Deeper dive into T+2 and how stock trades are settled
Feb. 03, 2021 4:54 AM ETRobinhood Markets, Inc. (HOOD), SCHW, IBKR, MS, SQSCHW, MS, IBKR, SQ, HOODBy: Yoel Minkoff, SA News Editor34 Comments
- A topic that has gotten lots of attention on Wall Street over the last few days is a requirement that stocks be physically deposited in an account within two days of making a transaction - a process known as "T+2." During that time, brokers have to post collateral to the Depository Trust & Clearing Corp. because equity prices can fluctuate over those 48 hours, and the lag can make sure everything turns out alright. Some buyers are also using margin and sellers can be tapping borrowed shares, so the requirement could help prevent brokers from getting burned before the transactions settle.
- Backdrop: For many years, markets operated on a "T+5" settlement cycle, when security transactions were done manually. In the 1990s, the SEC shortened the settlement cycle to three business days, which reduced the amount of money that needs to be collected at any given time. It was only in 2017 that the commission moved to T+2, calling the previous standard an outdated "settlement cycle" due to improvements in technology, emerging new products and growing trading volumes.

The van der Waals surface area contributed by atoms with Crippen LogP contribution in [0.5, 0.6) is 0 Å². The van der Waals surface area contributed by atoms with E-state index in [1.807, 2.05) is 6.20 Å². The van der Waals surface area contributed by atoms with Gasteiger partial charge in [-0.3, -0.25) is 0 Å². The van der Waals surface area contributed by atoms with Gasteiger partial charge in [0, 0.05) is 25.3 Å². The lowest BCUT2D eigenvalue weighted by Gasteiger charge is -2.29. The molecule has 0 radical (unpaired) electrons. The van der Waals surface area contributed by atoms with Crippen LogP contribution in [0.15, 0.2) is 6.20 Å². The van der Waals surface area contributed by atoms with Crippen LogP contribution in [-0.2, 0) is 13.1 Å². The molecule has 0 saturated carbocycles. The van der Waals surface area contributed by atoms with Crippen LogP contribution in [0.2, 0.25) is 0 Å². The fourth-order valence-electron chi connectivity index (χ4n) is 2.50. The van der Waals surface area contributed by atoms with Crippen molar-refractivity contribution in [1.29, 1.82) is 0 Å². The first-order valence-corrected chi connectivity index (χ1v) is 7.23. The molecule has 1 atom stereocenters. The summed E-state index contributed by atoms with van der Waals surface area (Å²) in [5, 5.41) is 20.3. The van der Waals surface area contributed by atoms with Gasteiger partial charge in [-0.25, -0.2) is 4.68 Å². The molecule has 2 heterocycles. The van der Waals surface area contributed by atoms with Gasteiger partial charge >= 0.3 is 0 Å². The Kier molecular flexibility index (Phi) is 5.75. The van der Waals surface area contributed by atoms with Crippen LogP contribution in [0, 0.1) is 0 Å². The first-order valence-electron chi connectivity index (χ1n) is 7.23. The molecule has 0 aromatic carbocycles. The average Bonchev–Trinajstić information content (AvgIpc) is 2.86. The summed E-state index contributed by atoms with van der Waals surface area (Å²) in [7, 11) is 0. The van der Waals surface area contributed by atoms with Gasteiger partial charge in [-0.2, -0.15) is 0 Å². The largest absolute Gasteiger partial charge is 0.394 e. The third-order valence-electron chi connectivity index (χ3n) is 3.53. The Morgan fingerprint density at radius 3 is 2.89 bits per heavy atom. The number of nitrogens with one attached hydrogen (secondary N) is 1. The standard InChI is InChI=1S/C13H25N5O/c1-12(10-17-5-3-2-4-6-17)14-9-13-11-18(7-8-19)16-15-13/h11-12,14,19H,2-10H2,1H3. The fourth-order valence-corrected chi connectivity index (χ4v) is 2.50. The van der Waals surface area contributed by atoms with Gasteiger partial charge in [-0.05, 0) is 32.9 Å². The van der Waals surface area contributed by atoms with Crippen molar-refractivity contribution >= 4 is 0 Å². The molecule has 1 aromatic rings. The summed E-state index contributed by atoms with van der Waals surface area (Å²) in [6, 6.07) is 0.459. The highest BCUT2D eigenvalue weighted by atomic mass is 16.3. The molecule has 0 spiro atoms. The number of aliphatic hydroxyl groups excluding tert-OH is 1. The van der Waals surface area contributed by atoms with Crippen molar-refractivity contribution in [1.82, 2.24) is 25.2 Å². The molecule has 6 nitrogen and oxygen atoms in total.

- Latest argument: Given our current lightning-fast systems, many market participants say two days is too long to settle trades. "Moving the industry closer to T+1 settlement is good for everyone because the less risk we maintain in the system, the better off everyone is," said Shane Swanson, former director of equity market structure at Citadel Securities. Some are even calling for instant settlement, like Robinhood (RBNHD) CEO Vlad Tenev, who had to put up some big funds this week to cover the trading frenzy on his platform.
- "There is no reason why the greatest financial system the world has ever seen cannot settle trades in real time. Doing so would greatly mitigate the risk that such processing poses," Tenev wrote in a blog post. "Technology is the answer, not the oft-cited impediment. We believe it is important for all relevant stakeholders to convene in the near term to discuss the urgency and necessity of this issue."
- Related brokers: TD Ameritrade (NYSE:SCHW), Interactive Brokers (NASDAQ:IBKR), Charles Schwab (SCHW), E-Trade (NYSE:MS) and Cash App (NYSE:SQ).